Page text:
Sometimes impostors literally want to break out of their old lives, as in “Roman Holiday,” where Audrey Hepburn is a princess pretending to be a commoner, while Gregory Peck’s character hides his shady-journalist self. Others do it for survival: In “Some Like It Hot,” Tony Curtis and Jack Lemmon’s musicians dress as women to avoid gangsters, but end up finding romantic matches — famously perfect and imperfect, respectively. (Cross-dressing impostor rom-coms date back to “As You Like It” and “Twelfth Night.”)

Or sometimes the avatar embodies our aspirations in romance itself. A great example is “Pillow Talk,” in which Rock Hudson plays a rake posing as a polite Texan who’s actually looking for love — and then, surprise, falls in love (Hudson famously posed as a straight man). In “Shallow Hal,” Tony Robbins hypnotizes Jack Black’s character into seeing a woman’s inner beauty.

There are borderline impostor rom-coms, such as “You’ve Got Mail,” which becomes one in the second half, as Hanks’s character has to hide his true identity from Meg Ryan’s. In fact, once you start chasing this subgenre to its edges, you realize just how much romance in comedy depends on deception.

All those secretive journalists, as in “Never Been Kissed." Bets, as in “She’s All That.” (Both, as in “How to Lose a Guy in 10 Days.”) Resurrections, as in “Heaven Can Wait.” Memory loss, as in “Overboard.” Time traveling, as in “Groundhog Day” and “Peggy Sue Got Married.” Cyrano stories, such as “Roxanne” and “The Truth About Cats and Dogs.” Masks, as in “The Mask.” George Costanza pretending to be a marine biologist in “Seinfeld.”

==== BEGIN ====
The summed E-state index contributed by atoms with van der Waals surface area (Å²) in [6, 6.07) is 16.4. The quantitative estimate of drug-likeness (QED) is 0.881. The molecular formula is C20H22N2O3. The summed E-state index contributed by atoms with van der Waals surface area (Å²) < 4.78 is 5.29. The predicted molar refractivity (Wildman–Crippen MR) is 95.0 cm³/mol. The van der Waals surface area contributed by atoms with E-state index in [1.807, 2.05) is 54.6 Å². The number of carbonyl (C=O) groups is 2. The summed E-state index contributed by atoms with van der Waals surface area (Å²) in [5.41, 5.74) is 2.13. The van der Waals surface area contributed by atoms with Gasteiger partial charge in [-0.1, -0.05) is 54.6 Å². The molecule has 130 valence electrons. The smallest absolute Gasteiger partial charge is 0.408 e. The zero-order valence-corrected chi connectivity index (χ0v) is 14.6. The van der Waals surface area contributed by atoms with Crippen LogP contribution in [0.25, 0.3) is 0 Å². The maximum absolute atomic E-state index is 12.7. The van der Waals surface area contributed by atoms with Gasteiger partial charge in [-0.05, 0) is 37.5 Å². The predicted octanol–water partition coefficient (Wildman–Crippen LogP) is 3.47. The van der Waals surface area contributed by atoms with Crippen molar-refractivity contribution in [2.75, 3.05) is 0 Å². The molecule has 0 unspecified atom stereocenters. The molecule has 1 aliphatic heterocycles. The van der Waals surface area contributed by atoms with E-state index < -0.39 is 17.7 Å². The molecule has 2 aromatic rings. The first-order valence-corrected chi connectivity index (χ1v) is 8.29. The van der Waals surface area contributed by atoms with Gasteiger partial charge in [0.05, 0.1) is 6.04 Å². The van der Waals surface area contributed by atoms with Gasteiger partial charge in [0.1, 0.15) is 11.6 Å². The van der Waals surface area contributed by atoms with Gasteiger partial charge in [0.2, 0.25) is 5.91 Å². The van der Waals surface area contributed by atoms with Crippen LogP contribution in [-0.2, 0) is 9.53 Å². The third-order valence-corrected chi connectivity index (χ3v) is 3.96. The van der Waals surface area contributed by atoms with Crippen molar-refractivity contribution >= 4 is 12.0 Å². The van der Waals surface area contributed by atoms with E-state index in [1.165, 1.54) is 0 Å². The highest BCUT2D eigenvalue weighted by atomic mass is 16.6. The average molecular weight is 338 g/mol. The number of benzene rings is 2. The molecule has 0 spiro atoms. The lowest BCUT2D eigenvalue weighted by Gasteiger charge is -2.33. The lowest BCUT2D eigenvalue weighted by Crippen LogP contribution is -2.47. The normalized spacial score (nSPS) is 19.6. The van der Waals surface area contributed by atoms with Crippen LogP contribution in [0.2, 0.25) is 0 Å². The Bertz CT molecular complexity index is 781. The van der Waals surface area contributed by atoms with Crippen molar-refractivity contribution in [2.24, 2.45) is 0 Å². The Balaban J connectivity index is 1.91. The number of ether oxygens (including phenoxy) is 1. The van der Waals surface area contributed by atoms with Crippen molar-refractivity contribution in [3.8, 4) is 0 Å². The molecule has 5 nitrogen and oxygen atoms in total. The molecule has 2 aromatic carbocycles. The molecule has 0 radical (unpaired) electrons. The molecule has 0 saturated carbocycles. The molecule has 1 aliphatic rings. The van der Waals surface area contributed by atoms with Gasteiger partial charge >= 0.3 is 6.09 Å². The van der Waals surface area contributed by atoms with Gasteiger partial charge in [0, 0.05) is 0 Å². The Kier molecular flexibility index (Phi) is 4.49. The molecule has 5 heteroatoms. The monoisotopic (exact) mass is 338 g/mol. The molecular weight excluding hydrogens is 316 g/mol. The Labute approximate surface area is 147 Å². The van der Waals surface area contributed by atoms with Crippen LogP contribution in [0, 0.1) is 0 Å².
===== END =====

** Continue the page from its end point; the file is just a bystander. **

So many characters suppress traits, hide pasts — as all of us have surely done. These movies ask: To what extent is love a con game? (As it literally is in “The Lady Eve.”)

“Any time any of us is courting someone and we’re trying to win them over, we’re always impersonating — like everybody’s first date,” Billy Mernit, author of “Writing the Romantic Comedy,” says when asked about these movies’ appeal. “We’re trying to impersonate our better selves.”

The end of the impostor rom-com is like dates three, four, five or more — when the guise is removed, we see if the con of courtship can produce something genuine. “All these stories hinge on a climax where the reveal is a threat to the relationship, but it’s not so horrible that it can’t be overcome,” Mernit says. “The person proves nonetheless they’re still worth loving and it’s okay.”

The believability of that reconciliation is crucial. How wide is the gap between who we are and who we want to be? Does the person we love believe we can cross it — and are they willing to help us?

Dave decides to run for city council as himself — and the first lady shows up to help. But in “Big,” the gap is too wide — after Perkins’s character knows the truth, she mumbles something about giving Josh her number just in case, but then just drives him home. In “Tootsie,” after Hoffman’s character makes his plea to Lange’s to take him back into her life, we watch her face, anxiously. As Mernit puts it, when it comes to love, “What truths can we bear?”

And at the end of “Working Girl,” after Ford’s character risks his career to save Griffith’s, and he packs her a lunch to send her off to her new job, he’s not just handing her a peanut butter and jelly sandwich and Twinkies. He’s showing that he believes she can cross from the secretary’s office to the executive’s, from Staten Island to Manhattan, and that he will help ferry her along. What more could we want in someone?

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The beloved romantic comedy first hit U.S. theaters on July 12, 1989